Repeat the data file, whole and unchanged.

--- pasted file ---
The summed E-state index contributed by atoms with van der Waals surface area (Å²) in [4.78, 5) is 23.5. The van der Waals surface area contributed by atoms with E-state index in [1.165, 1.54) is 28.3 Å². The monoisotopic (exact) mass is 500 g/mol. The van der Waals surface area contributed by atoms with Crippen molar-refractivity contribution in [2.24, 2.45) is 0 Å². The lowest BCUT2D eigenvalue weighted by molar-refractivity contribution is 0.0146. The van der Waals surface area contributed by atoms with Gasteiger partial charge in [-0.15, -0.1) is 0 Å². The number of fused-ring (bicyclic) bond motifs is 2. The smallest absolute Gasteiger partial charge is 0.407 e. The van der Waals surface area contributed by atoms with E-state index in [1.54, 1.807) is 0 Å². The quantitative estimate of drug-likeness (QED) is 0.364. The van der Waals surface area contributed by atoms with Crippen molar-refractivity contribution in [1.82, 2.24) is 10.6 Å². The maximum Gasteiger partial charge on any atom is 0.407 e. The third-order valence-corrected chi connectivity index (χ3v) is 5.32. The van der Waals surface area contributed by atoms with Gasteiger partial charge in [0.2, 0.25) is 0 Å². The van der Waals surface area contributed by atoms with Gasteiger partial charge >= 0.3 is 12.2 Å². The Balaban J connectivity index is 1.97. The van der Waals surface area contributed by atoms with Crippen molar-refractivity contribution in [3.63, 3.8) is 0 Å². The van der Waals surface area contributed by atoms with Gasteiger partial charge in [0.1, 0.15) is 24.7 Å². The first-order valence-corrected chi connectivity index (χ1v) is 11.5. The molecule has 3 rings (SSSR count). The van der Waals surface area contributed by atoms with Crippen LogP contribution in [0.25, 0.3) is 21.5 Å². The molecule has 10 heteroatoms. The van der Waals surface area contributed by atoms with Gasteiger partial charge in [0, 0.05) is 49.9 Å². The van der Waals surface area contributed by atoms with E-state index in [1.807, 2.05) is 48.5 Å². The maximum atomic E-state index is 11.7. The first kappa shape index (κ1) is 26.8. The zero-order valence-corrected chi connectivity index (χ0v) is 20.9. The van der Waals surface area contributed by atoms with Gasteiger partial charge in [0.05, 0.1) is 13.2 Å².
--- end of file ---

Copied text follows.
The summed E-state index contributed by atoms with van der Waals surface area (Å²) in [4.78, 5) is 23.5. The van der Waals surface area contributed by atoms with E-state index in [1.165, 1.54) is 28.3 Å². The monoisotopic (exact) mass is 500 g/mol. The van der Waals surface area contributed by atoms with Crippen molar-refractivity contribution in [2.24, 2.45) is 0 Å². The lowest BCUT2D eigenvalue weighted by molar-refractivity contribution is 0.0146. The van der Waals surface area contributed by atoms with Gasteiger partial charge in [-0.15, -0.1) is 0 Å². The number of fused-ring (bicyclic) bond motifs is 2. The smallest absolute Gasteiger partial charge is 0.407 e. The van der Waals surface area contributed by atoms with E-state index in [1.54, 1.807) is 0 Å². The quantitative estimate of drug-likeness (QED) is 0.364. The van der Waals surface area contributed by atoms with Crippen molar-refractivity contribution in [1.82, 2.24) is 10.6 Å². The maximum Gasteiger partial charge on any atom is 0.407 e. The third-order valence-corrected chi connectivity index (χ3v) is 5.32. The van der Waals surface area contributed by atoms with Gasteiger partial charge in [0.2, 0.25) is 0 Å². The van der Waals surface area contributed by atoms with Gasteiger partial charge >= 0.3 is 12.2 Å². The Balaban J connectivity index is 1.97. The van der Waals surface area contributed by atoms with Crippen molar-refractivity contribution in [3.63, 3.8) is 0 Å². The van der Waals surface area contributed by atoms with Gasteiger partial charge in [0.1, 0.15) is 24.7 Å². The first-order valence-corrected chi connectivity index (χ1v) is 11.5. The molecule has 3 rings (SSSR count). The van der Waals surface area contributed by atoms with Crippen LogP contribution in [0.25, 0.3) is 21.5 Å². The molecule has 10 heteroatoms. The van der Waals surface area contributed by atoms with Gasteiger partial charge in [0, 0.05) is 49.9 Å². The van der Waals surface area contributed by atoms with E-state index in [1.807, 2.05) is 48.5 Å². The maximum atomic E-state index is 11.7. The first kappa shape index (κ1) is 26.8. The zero-order valence-corrected chi connectivity index (χ0v) is 20.9. The van der Waals surface area contributed by atoms with Gasteiger partial charge in [0.05, 0.1) is 13.2 Å².